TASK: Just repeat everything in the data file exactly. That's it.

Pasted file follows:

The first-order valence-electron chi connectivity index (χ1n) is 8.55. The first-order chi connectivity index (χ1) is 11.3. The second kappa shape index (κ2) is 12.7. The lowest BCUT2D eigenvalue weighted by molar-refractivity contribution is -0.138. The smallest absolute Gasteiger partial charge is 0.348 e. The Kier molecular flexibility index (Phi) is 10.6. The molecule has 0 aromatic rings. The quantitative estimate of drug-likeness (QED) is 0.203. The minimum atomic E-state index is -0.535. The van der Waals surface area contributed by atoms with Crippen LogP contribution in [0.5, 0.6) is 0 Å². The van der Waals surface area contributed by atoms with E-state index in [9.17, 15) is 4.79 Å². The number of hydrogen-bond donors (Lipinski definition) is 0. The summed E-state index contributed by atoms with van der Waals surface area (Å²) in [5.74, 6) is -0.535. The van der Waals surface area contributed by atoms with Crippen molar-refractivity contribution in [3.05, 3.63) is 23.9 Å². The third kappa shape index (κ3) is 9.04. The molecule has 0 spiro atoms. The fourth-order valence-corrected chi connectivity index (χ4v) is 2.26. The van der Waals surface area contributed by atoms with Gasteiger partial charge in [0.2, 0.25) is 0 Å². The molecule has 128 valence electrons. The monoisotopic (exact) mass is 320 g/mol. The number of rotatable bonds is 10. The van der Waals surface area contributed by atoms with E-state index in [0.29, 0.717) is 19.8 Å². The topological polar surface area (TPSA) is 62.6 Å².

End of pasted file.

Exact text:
The first-order valence-electron chi connectivity index (χ1n) is 8.55. The first-order chi connectivity index (χ1) is 11.3. The second kappa shape index (κ2) is 12.7. The lowest BCUT2D eigenvalue weighted by molar-refractivity contribution is -0.138. The smallest absolute Gasteiger partial charge is 0.348 e. The Kier molecular flexibility index (Phi) is 10.6. The molecule has 0 aromatic rings. The quantitative estimate of drug-likeness (QED) is 0.203. The minimum atomic E-state index is -0.535. The van der Waals surface area contributed by atoms with Crippen LogP contribution in [0.5, 0.6) is 0 Å². The van der Waals surface area contributed by atoms with E-state index in [9.17, 15) is 4.79 Å². The number of hydrogen-bond donors (Lipinski definition) is 0. The summed E-state index contributed by atoms with van der Waals surface area (Å²) in [5.74, 6) is -0.535. The van der Waals surface area contributed by atoms with Crippen molar-refractivity contribution in [3.05, 3.63) is 23.9 Å². The third kappa shape index (κ3) is 9.04. The molecule has 0 spiro atoms. The fourth-order valence-corrected chi connectivity index (χ4v) is 2.26. The van der Waals surface area contributed by atoms with Gasteiger partial charge in [0.2, 0.25) is 0 Å². The molecule has 128 valence electrons. The monoisotopic (exact) mass is 320 g/mol. The number of rotatable bonds is 10. The van der Waals surface area contributed by atoms with E-state index in [0.29, 0.717) is 19.8 Å². The topological polar surface area (TPSA) is 62.6 Å².